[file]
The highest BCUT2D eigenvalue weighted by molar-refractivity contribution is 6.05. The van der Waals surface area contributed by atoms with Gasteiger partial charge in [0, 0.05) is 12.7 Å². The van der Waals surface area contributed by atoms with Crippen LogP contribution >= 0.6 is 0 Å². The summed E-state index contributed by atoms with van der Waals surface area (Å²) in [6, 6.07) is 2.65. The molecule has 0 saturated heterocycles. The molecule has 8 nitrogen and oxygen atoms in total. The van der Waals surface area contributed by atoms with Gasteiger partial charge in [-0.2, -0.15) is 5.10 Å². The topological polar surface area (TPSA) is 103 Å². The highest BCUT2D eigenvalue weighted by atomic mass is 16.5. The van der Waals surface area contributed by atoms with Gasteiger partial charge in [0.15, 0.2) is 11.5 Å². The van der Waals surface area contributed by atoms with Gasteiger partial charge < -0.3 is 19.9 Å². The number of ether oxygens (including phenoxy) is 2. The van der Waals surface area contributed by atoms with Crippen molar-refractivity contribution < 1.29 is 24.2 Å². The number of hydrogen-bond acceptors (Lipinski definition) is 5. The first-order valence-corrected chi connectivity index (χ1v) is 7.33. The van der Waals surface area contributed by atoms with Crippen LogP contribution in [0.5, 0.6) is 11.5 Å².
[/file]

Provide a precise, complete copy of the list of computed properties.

The highest BCUT2D eigenvalue weighted by molar-refractivity contribution is 6.05. The van der Waals surface area contributed by atoms with Gasteiger partial charge in [0, 0.05) is 12.7 Å². The van der Waals surface area contributed by atoms with Crippen LogP contribution >= 0.6 is 0 Å². The summed E-state index contributed by atoms with van der Waals surface area (Å²) in [6, 6.07) is 2.65. The molecule has 0 saturated heterocycles. The molecule has 8 nitrogen and oxygen atoms in total. The van der Waals surface area contributed by atoms with Gasteiger partial charge in [-0.2, -0.15) is 5.10 Å². The topological polar surface area (TPSA) is 103 Å². The highest BCUT2D eigenvalue weighted by atomic mass is 16.5. The van der Waals surface area contributed by atoms with Gasteiger partial charge in [0.15, 0.2) is 11.5 Å². The van der Waals surface area contributed by atoms with Gasteiger partial charge < -0.3 is 19.9 Å². The number of ether oxygens (including phenoxy) is 2. The van der Waals surface area contributed by atoms with Crippen molar-refractivity contribution < 1.29 is 24.2 Å². The number of hydrogen-bond acceptors (Lipinski definition) is 5. The first-order valence-corrected chi connectivity index (χ1v) is 7.33. The van der Waals surface area contributed by atoms with Crippen LogP contribution in [0.5, 0.6) is 11.5 Å².